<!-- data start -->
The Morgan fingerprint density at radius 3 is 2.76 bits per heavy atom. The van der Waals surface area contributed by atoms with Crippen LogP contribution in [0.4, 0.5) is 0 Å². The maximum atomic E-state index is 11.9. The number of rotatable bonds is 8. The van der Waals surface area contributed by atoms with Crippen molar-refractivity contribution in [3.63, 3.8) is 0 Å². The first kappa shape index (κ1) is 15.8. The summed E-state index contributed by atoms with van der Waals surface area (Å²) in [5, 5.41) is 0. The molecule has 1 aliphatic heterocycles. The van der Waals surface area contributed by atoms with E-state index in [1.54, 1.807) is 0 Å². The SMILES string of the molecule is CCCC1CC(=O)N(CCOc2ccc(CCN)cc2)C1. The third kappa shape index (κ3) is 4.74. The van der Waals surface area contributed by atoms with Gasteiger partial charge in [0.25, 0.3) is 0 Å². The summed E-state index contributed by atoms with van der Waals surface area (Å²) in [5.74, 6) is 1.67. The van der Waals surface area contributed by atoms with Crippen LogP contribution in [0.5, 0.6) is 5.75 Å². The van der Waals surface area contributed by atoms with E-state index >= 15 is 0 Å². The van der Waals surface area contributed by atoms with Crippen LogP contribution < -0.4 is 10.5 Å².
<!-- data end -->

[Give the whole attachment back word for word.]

The Morgan fingerprint density at radius 3 is 2.76 bits per heavy atom. The van der Waals surface area contributed by atoms with Crippen LogP contribution in [0.4, 0.5) is 0 Å². The maximum atomic E-state index is 11.9. The number of rotatable bonds is 8. The van der Waals surface area contributed by atoms with Crippen molar-refractivity contribution in [3.63, 3.8) is 0 Å². The first kappa shape index (κ1) is 15.8. The summed E-state index contributed by atoms with van der Waals surface area (Å²) in [5, 5.41) is 0. The molecule has 1 aliphatic heterocycles. The van der Waals surface area contributed by atoms with E-state index in [1.54, 1.807) is 0 Å². The SMILES string of the molecule is CCCC1CC(=O)N(CCOc2ccc(CCN)cc2)C1. The third kappa shape index (κ3) is 4.74. The van der Waals surface area contributed by atoms with Gasteiger partial charge in [0.25, 0.3) is 0 Å². The summed E-state index contributed by atoms with van der Waals surface area (Å²) in [5.74, 6) is 1.67. The van der Waals surface area contributed by atoms with Crippen LogP contribution in [0.5, 0.6) is 5.75 Å². The van der Waals surface area contributed by atoms with E-state index >= 15 is 0 Å². The van der Waals surface area contributed by atoms with Crippen LogP contribution < -0.4 is 10.5 Å².